Japanese tech fans got their first look Friday at the Apple Watch, with would-be early buyers queuing for a “trial fitting” in Tokyo’s chic Omotesando area.
Apple says its first wearable device will connect wirelessly to a user’s iPhone and will be the interface for messaging, calls and apps, especially ones geared toward health and fitness.
“I’m very keen to buy it,” said Kazuki Miura, a 43-year-old technology writer, after slipping the device onto his wrist.
Apple began taking orders at its Tokyo store in the morning, and was set to start global online reservations at 0701 GMT. First deliveries will begin in nine countries on April 24.
Dozens of customers had waited outside the Apple store in Omotesando for several hours before being ushered down into the basement one-by-one for what Apple called their trial fitting.
Users can also send a real-time display of their heartbeat to another Apple Watch.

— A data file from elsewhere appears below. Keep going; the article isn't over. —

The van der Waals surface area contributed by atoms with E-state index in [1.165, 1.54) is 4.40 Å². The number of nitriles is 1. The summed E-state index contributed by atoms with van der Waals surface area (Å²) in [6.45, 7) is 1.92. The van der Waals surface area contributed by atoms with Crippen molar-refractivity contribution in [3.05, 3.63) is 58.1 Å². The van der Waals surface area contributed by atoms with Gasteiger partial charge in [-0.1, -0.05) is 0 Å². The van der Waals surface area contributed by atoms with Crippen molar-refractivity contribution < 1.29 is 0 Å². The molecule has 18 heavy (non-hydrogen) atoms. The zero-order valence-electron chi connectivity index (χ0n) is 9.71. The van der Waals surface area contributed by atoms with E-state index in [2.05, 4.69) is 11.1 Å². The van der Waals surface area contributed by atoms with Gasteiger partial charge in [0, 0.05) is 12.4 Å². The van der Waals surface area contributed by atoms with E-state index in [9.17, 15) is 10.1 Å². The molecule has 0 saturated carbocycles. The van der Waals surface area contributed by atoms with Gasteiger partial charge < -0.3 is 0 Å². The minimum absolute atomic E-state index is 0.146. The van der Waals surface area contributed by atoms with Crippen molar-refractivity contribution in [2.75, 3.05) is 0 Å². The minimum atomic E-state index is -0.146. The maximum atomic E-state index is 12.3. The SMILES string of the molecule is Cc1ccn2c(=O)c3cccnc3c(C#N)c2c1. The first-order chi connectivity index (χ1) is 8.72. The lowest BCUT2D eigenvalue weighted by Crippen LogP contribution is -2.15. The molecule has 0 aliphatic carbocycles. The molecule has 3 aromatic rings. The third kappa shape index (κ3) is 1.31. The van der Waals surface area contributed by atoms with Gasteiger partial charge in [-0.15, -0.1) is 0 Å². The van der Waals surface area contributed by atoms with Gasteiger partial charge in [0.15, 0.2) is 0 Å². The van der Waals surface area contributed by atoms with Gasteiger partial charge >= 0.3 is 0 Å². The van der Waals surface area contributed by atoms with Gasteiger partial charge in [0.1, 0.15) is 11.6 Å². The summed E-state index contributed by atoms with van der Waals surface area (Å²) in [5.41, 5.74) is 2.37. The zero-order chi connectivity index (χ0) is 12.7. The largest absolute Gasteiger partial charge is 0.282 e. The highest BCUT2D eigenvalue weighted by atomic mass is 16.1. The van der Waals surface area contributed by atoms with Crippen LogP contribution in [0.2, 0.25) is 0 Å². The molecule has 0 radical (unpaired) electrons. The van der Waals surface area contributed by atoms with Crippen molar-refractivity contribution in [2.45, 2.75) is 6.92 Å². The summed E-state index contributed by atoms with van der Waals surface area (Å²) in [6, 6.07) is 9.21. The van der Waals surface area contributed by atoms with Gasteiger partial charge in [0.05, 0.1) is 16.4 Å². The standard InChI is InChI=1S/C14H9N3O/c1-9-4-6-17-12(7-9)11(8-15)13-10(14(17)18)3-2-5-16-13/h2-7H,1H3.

Miura’s colleague Hisanori Kogure, 35, joked to him “I’ll send you my pulse”, to which Miura replied: “No, thank you.”
IT worker Ahi To, 24, had dropped in at the Apple shop to see “the newest gadget” on his way to work and said he was taken by the possibility of wirelessly connecting it to an iPhone.
Prices will start at $349, with a limited-edition gold version costing $10,000.
Tech firms are betting heavily on wearables as the next frontier in consumer electronics, with offerings from Motorola and Samsung, amongst others, joining the fray.
Luxury Swiss watchmaker TAG Heuer announced last month it was joining forces with Google and Intel to develop a rival to the Apple Watch.